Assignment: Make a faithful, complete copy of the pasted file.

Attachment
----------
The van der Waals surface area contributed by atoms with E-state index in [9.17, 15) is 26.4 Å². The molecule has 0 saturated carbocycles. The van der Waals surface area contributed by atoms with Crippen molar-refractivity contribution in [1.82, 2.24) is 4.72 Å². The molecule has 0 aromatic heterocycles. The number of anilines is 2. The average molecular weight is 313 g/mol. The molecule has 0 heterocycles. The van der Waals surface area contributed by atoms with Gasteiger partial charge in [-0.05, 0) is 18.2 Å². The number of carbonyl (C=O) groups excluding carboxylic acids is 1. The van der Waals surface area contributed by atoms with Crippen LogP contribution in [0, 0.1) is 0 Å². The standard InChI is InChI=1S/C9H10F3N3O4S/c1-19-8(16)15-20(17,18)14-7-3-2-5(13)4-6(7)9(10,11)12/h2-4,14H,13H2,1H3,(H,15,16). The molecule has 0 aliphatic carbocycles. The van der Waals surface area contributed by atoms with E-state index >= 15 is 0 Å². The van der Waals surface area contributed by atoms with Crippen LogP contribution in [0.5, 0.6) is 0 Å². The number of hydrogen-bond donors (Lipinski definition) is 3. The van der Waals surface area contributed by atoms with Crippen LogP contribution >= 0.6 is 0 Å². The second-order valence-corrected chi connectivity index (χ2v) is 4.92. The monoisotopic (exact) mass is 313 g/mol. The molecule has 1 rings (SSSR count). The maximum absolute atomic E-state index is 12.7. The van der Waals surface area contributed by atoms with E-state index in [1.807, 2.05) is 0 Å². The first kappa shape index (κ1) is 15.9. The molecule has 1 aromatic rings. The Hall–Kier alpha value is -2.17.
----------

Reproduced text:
The van der Waals surface area contributed by atoms with E-state index in [9.17, 15) is 26.4 Å². The molecule has 0 saturated carbocycles. The van der Waals surface area contributed by atoms with Crippen molar-refractivity contribution in [1.82, 2.24) is 4.72 Å². The molecule has 0 aromatic heterocycles. The number of anilines is 2. The average molecular weight is 313 g/mol. The molecule has 0 heterocycles. The van der Waals surface area contributed by atoms with Gasteiger partial charge in [-0.05, 0) is 18.2 Å². The number of carbonyl (C=O) groups excluding carboxylic acids is 1. The van der Waals surface area contributed by atoms with Crippen LogP contribution in [0, 0.1) is 0 Å². The standard InChI is InChI=1S/C9H10F3N3O4S/c1-19-8(16)15-20(17,18)14-7-3-2-5(13)4-6(7)9(10,11)12/h2-4,14H,13H2,1H3,(H,15,16). The molecule has 0 aliphatic carbocycles. The van der Waals surface area contributed by atoms with E-state index >= 15 is 0 Å². The van der Waals surface area contributed by atoms with Crippen LogP contribution in [0.5, 0.6) is 0 Å². The number of hydrogen-bond donors (Lipinski definition) is 3. The van der Waals surface area contributed by atoms with Crippen LogP contribution >= 0.6 is 0 Å². The second-order valence-corrected chi connectivity index (χ2v) is 4.92. The monoisotopic (exact) mass is 313 g/mol. The molecule has 1 rings (SSSR count). The maximum absolute atomic E-state index is 12.7. The van der Waals surface area contributed by atoms with E-state index in [1.807, 2.05) is 0 Å². The first kappa shape index (κ1) is 15.9. The molecule has 1 aromatic rings. The Hall–Kier alpha value is -2.17.